Friday, September 19, 2014
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A hoagie for a gun?

Philadelphia has been on a gun-control rampage this month, offering incentives to anyone who turns in a gun ranging from Playstation units to hoagies. This week, Ricci Pagliarella, in partnership with the Philadelphia Police Department, has been offering free hoagies, chips, and sodas to any and all who turn in a firearm at his hoagie shop on the 1200 block of South 21st Street. He decided to make this offer after a June 3 killing at a restaurant across the street from his establishment.

A hoagie for a gun?

Philadelphia has been on a gun-control rampage this month, offering incentives to anyone who turns in a gun ranging from Playstation units to hoagies.

This week, Ricci Pagliarella, in partnership with the Philadelphia Police Department, has been offering free hoagies, chips, and sodas to any and all who turn in a firearm at his hoagie shop on the 1200 block of South 21st Street. He decided to make this offer after a June 3 killing at a restaurant across the street from his establishment.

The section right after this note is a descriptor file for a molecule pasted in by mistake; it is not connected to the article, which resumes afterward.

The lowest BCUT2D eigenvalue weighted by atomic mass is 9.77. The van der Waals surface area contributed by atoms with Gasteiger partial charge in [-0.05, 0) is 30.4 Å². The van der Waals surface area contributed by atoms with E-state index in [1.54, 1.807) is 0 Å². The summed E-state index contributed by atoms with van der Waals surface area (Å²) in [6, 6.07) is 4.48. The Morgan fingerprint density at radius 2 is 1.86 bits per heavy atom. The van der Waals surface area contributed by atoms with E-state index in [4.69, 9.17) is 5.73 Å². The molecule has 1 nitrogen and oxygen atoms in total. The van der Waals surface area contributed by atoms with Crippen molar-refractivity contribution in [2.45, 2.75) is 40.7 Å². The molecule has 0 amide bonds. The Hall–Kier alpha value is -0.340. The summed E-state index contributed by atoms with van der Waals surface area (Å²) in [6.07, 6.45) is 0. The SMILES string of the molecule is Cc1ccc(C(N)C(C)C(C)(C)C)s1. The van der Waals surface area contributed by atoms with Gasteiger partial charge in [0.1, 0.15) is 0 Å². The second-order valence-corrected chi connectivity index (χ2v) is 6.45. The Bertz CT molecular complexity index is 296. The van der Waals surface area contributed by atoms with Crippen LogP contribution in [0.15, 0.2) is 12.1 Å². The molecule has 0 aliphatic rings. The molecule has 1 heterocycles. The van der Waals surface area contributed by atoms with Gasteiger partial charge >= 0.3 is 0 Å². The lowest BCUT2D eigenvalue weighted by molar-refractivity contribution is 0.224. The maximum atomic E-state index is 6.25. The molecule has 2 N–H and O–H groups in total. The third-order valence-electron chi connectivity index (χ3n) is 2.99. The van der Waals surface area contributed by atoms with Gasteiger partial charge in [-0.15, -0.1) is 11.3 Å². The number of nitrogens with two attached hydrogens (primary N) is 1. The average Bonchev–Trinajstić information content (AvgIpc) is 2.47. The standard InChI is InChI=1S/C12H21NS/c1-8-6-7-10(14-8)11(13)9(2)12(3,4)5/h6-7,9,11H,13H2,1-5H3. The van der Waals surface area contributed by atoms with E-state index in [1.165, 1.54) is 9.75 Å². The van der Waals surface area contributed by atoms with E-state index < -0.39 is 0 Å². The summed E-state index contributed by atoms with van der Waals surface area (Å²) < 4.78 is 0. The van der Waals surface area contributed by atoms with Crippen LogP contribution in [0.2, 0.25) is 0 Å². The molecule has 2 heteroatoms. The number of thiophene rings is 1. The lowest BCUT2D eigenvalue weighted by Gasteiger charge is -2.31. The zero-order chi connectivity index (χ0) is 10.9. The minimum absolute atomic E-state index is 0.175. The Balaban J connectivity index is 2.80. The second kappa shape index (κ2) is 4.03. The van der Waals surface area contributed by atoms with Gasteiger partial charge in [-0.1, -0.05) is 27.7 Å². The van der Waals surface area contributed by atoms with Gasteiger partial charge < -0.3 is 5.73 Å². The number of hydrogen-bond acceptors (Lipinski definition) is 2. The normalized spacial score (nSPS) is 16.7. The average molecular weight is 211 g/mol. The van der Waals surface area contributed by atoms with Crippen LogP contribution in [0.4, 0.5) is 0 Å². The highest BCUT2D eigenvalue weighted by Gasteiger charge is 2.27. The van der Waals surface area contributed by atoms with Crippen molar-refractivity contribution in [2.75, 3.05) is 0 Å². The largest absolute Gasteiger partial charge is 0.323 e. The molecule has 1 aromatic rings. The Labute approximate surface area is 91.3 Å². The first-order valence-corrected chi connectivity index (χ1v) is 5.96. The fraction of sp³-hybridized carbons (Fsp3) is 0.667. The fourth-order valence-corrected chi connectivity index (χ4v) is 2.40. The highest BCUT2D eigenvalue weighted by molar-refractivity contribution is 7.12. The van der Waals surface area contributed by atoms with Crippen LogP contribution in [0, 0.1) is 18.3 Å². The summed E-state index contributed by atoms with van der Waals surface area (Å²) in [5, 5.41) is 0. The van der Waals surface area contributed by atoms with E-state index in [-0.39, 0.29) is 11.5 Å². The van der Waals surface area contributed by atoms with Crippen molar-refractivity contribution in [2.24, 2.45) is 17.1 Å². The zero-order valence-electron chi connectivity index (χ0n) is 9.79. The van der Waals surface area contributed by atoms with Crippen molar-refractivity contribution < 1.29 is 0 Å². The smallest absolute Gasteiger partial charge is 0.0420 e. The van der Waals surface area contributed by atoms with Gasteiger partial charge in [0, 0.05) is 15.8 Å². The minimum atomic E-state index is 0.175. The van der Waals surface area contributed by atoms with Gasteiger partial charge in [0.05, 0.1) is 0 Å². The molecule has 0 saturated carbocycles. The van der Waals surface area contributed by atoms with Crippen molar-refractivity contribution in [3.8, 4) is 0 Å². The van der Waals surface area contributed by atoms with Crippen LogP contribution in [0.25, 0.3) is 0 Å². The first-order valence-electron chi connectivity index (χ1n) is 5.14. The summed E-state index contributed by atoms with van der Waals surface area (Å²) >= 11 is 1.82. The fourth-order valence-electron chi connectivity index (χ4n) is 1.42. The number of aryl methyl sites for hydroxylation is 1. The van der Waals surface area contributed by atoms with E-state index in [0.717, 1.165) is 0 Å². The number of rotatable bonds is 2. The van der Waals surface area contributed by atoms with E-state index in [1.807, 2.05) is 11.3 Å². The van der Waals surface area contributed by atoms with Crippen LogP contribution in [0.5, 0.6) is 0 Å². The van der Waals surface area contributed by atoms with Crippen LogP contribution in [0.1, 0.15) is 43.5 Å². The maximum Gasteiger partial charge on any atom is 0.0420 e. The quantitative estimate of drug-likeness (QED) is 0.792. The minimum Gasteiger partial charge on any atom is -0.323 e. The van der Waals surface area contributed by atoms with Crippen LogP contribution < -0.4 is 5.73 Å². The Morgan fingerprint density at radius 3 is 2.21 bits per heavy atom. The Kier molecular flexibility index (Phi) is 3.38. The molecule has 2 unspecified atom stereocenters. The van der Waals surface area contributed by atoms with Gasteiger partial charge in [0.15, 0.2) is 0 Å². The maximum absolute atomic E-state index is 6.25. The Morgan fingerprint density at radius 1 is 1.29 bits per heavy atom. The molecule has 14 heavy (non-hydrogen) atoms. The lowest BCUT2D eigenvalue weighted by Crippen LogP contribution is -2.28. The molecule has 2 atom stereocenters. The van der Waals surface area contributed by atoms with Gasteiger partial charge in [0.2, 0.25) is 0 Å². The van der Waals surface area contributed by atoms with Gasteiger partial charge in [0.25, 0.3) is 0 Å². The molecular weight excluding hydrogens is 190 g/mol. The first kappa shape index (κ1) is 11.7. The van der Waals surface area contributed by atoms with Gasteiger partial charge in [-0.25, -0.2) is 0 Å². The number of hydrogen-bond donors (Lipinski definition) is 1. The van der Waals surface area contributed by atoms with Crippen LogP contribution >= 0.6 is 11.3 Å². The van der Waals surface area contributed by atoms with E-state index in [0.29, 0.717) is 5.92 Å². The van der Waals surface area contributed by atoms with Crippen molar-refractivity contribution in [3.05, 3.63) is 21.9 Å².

On July 17, police and community members led another Turn in Your Gun campaign on 58th Street and Chester Avenue. People who turned in a gun received gift cards, XBOX 360 and Playstation consoles, along with other prizes. This effort came after the Philadelphia Gun Violence Task Force announced that 23 people had been arrested and charged with gun trafficking and related offenses.

Gun buyback programs show that community members are concerned about gun safety, and everyone leading these initiatives deserves to be commended. But the city has to also look into other ways to reduce gun violence. Numerous studies have shown that gun buyback programs have not significantly affected the number of violent crimes and firearms deaths. The guns returned, and those who return them, are not the types typically involved in gun crimes. Providing firearms safety education and distributing trigger locks are other initiatives that could help save lives.


 

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